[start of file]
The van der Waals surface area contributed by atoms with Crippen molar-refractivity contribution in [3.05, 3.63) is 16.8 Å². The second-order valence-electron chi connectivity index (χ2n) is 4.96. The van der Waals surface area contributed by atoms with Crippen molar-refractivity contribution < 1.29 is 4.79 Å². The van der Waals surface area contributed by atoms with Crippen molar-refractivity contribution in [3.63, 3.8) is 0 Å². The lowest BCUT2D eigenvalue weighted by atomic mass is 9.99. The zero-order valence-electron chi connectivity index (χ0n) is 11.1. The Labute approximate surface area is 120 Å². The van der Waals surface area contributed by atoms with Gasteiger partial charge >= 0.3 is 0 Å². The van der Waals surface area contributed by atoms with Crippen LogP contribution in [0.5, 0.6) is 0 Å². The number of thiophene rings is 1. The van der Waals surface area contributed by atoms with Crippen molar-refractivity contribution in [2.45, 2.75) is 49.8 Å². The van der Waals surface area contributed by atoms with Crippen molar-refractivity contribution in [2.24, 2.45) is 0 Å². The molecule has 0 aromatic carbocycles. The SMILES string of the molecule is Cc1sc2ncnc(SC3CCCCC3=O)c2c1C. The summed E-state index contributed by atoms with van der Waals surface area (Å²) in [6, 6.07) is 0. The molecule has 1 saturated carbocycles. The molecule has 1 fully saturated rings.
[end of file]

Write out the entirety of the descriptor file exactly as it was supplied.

The van der Waals surface area contributed by atoms with Crippen molar-refractivity contribution in [3.05, 3.63) is 16.8 Å². The second-order valence-electron chi connectivity index (χ2n) is 4.96. The van der Waals surface area contributed by atoms with Crippen molar-refractivity contribution < 1.29 is 4.79 Å². The van der Waals surface area contributed by atoms with Crippen molar-refractivity contribution in [3.63, 3.8) is 0 Å². The lowest BCUT2D eigenvalue weighted by atomic mass is 9.99. The zero-order valence-electron chi connectivity index (χ0n) is 11.1. The Labute approximate surface area is 120 Å². The van der Waals surface area contributed by atoms with Gasteiger partial charge >= 0.3 is 0 Å². The van der Waals surface area contributed by atoms with Crippen LogP contribution in [0.5, 0.6) is 0 Å². The number of thiophene rings is 1. The van der Waals surface area contributed by atoms with Crippen molar-refractivity contribution in [2.45, 2.75) is 49.8 Å². The van der Waals surface area contributed by atoms with Crippen molar-refractivity contribution in [2.24, 2.45) is 0 Å². The molecule has 0 aromatic carbocycles. The SMILES string of the molecule is Cc1sc2ncnc(SC3CCCCC3=O)c2c1C. The summed E-state index contributed by atoms with van der Waals surface area (Å²) in [6, 6.07) is 0. The molecule has 1 saturated carbocycles. The molecule has 1 fully saturated rings.